The Island and surrounding area is one of Sheffield’s eleven designated quarters.
A great deal of regeneration has taken place and many of the old factories and workshops are now cafes, artist studios, houses and apartments surrounded by award winning restaurants and the ‘valley of beer’ because of array of real ale pubs and micro-breweries.
The landscape of Kelham Island has changed dramatically, from what once was a dirty industrial area of the city, to a cleaner environment for a whole range of wildlife along the riverside.
There are a number of points of interest around the Museum and Island
1) Site of Millsands Furnace (1763), John Marshall’s Steelworks (1766), Naylor Hutchinson and Vickers River Don Works (1829-1865).
2) Memorial Stone – Sheffield Flood, 1864.
On 11 March 1864 the Dale Dyke Dam at Bradfield, near Sheffield, collapsed. The water devastated several areas and killed 240 people as it flooded through the city.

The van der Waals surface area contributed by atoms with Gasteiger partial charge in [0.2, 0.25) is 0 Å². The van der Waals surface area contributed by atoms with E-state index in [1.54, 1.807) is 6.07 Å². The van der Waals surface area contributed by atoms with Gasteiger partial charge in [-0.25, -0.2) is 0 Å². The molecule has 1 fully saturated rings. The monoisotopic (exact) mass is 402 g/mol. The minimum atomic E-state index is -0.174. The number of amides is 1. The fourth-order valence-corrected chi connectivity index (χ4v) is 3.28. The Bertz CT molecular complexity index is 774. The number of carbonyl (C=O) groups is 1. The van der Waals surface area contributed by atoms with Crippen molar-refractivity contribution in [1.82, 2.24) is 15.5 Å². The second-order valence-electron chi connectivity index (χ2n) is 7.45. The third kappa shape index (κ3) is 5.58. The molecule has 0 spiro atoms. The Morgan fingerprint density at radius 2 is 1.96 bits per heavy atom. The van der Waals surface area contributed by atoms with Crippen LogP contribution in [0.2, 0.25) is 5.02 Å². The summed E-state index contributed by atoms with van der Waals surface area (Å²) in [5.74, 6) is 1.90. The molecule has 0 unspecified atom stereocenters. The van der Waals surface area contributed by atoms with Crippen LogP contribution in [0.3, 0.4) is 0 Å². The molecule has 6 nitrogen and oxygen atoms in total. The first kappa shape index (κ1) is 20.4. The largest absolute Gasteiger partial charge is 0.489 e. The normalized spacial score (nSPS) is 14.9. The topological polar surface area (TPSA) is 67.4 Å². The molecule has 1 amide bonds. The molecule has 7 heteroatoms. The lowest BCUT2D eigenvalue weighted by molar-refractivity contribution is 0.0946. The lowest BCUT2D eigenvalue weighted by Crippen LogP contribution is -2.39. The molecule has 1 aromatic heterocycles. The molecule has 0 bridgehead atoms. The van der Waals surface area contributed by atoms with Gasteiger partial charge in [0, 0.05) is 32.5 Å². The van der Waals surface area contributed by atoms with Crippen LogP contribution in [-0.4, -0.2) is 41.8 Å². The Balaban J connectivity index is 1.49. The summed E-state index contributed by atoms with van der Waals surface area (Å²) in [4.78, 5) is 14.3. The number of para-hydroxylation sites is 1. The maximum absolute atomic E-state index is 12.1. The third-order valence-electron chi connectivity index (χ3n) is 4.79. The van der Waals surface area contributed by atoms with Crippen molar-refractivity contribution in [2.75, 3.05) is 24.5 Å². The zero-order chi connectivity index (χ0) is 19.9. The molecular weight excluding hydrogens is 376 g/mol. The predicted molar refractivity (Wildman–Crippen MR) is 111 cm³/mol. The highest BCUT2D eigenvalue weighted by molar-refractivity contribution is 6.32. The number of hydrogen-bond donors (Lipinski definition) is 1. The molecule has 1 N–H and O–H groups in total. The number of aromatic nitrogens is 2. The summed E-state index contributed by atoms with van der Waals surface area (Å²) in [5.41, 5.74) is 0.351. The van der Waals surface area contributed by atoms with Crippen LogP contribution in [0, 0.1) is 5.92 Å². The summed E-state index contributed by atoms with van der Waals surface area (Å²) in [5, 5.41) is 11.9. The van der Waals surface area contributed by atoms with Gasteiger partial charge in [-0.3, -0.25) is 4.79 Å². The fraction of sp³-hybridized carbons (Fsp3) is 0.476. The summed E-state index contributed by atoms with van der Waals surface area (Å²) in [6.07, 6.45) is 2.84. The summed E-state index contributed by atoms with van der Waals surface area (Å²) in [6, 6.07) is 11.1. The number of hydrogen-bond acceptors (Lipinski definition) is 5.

3) Street Sculpture
Embedded with grindstones the sculpture marks the location of The Union Wheel (1819-1940s) and the appalling working conditions of grinders in the 1800s.
4) Site of a Silk Mill (1758), Cotton Mill (1771), and Workhouse (1829)
5) Site of Kelham Wheel
6) Kelham Island and Kelham Island Museum
7) Site of Russell Works (1854)
Russell Works was a Crucible Furnace and home to Messers Wheatman and Smith, saw manufacturers from the mid 1850s. The building now houses The Hawley Gallery and Crucible Shop as part of Kelham Island Museum.
8) Site of Green Lane Works (1830s-1940s)
Cast iron fenders and stove grates were made here since 1795. From the 1830s Henry Hoole built up the firm and erected a gateway entrance in 1860 to commemorate being the Mayor of Sheffield.
9) Doncaster Street Furnace (1848)
This is the only complete Cementation Furnace left in Britain.
10) Site of Globe Works (1825)
The company housed here was begun by William Ibbotson and Roebuck. It was one of the first large-scale steel and cutlery works in Sheffield.
11) Kelham Weir
12) Cornish Place (1825)
Site of James Dixons & Sons, manufacturers of plated goods.
13) Neepsend Rolling Mill Furnace (1857)
Remains of a Crucible Furnace.
14) Site of Samuel Osborn & Co, Ltd (1870s)
Osborne’s was the first firm to specialise in new alloy steels. The remaining brick building on the site was built in 1919-1920.